The year is 1429 and the English have been attempting to annex France since long before Joan can remember, and since 1419 trying to illegitimize its crown prince (the Dauphin). Joan, 17 years old and a pious young woman, runs away from home in order to attempt an impossible mission from God—have herself appointed as a French field general and lead her country to victory over the English. She knows she’s small in stature, of low birth, illiterate, and has no knowledge of war or politics. Nonetheless, like her hero, the Blessed Virgin Mary, she says “yes” to God and, determined to succeed, sets off to prevent a major English victory at Orléans.
Like Michael and Jeff Shaara’s historical fiction models, this book chronicles Joan’s every perilous step from the harsh road away from her parent’s farm to the Dauphin’s heavy-handed investigation to determine if she’s a witch or virgin. It also portrays the indignity she suffers at the royal court as well as the anger and hysteria among veteran French generals with the announcement of her elevation to knighthood. Then, at its heart, Maiden General takes readers through the week long Battle of Orléans—Joan’s failures, her wounds, her indomitable courage, and finally her impossible and miraculous victory.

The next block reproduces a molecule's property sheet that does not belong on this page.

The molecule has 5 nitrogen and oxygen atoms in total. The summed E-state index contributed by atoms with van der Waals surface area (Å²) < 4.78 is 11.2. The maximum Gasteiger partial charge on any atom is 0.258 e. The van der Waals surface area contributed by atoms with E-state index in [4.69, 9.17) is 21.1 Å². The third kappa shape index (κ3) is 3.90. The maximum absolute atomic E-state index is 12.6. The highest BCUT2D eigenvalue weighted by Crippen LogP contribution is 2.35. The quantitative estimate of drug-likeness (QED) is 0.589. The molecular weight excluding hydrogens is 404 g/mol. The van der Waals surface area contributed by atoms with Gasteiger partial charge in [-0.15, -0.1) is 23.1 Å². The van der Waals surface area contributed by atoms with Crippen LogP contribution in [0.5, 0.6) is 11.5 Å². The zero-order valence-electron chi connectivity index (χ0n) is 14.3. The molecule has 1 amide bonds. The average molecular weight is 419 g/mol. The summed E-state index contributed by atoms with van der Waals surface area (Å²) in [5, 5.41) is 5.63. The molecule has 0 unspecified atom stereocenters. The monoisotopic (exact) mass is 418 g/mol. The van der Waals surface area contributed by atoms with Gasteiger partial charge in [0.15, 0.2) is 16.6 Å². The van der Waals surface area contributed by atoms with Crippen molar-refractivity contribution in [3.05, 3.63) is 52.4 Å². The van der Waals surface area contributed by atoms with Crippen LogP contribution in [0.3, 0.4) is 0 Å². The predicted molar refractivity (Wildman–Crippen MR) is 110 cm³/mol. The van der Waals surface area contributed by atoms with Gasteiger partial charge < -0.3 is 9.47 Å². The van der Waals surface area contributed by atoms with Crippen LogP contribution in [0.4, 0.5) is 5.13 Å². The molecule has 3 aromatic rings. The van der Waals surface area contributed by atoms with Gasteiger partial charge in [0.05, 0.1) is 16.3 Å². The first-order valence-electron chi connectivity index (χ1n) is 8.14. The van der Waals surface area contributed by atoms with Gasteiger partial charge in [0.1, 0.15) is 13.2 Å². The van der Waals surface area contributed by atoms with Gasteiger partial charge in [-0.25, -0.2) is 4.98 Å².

Plot/Idea: 7 out of 10
Originality: 8 out of 10
Prose: 9 out of 10
Character/Execution: 10 out of 10
Overall: 8.50 out of 10
This novel based on Joan of Arc has a descriptive and well-crafted setting, and dialogue that is not only true to the period, but also works to help develop each character. Based on real people and events, the story is well plotted, the characters fully developed -- and the author is true to history. This book will appeal and be an enjoyable read to lovers of historical fiction.
Date Submitted: June 06, 2016